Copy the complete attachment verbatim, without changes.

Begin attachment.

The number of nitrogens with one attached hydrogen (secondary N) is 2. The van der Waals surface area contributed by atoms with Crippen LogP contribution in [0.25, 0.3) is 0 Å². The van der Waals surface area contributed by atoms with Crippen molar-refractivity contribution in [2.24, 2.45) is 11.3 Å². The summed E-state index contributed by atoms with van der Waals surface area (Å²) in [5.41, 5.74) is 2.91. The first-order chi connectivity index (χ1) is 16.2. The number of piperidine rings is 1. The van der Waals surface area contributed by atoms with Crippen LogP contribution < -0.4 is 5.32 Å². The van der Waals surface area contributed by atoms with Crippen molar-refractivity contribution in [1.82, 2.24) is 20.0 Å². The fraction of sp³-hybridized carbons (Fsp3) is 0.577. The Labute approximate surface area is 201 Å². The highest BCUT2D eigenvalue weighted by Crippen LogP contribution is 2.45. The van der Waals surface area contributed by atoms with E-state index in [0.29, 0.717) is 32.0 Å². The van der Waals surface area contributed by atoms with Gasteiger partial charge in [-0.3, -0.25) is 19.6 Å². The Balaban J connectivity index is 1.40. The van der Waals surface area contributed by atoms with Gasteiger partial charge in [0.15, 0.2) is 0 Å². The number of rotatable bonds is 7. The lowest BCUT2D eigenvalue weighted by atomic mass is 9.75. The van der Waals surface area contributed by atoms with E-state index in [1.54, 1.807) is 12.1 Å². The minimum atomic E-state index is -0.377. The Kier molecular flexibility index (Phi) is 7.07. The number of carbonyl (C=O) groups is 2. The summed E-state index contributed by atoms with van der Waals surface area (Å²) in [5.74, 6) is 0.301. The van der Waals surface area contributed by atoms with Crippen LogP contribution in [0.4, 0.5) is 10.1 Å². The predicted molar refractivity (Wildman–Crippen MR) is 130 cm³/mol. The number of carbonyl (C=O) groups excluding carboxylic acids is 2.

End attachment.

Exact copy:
The number of nitrogens with one attached hydrogen (secondary N) is 2. The van der Waals surface area contributed by atoms with Crippen LogP contribution in [0.25, 0.3) is 0 Å². The van der Waals surface area contributed by atoms with Crippen molar-refractivity contribution in [2.24, 2.45) is 11.3 Å². The summed E-state index contributed by atoms with van der Waals surface area (Å²) in [5.41, 5.74) is 2.91. The first-order chi connectivity index (χ1) is 16.2. The number of piperidine rings is 1. The van der Waals surface area contributed by atoms with Crippen LogP contribution < -0.4 is 5.32 Å². The van der Waals surface area contributed by atoms with Crippen molar-refractivity contribution in [1.82, 2.24) is 20.0 Å². The fraction of sp³-hybridized carbons (Fsp3) is 0.577. The Labute approximate surface area is 201 Å². The highest BCUT2D eigenvalue weighted by Crippen LogP contribution is 2.45. The van der Waals surface area contributed by atoms with E-state index in [0.29, 0.717) is 32.0 Å². The van der Waals surface area contributed by atoms with Gasteiger partial charge in [-0.3, -0.25) is 19.6 Å². The Balaban J connectivity index is 1.40. The van der Waals surface area contributed by atoms with Gasteiger partial charge in [0.15, 0.2) is 0 Å². The number of rotatable bonds is 7. The lowest BCUT2D eigenvalue weighted by atomic mass is 9.75. The van der Waals surface area contributed by atoms with E-state index in [1.54, 1.807) is 12.1 Å². The minimum atomic E-state index is -0.377. The Kier molecular flexibility index (Phi) is 7.07. The number of carbonyl (C=O) groups is 2. The summed E-state index contributed by atoms with van der Waals surface area (Å²) in [5.74, 6) is 0.301. The van der Waals surface area contributed by atoms with Crippen LogP contribution in [0.4, 0.5) is 10.1 Å². The predicted molar refractivity (Wildman–Crippen MR) is 130 cm³/mol. The number of carbonyl (C=O) groups excluding carboxylic acids is 2.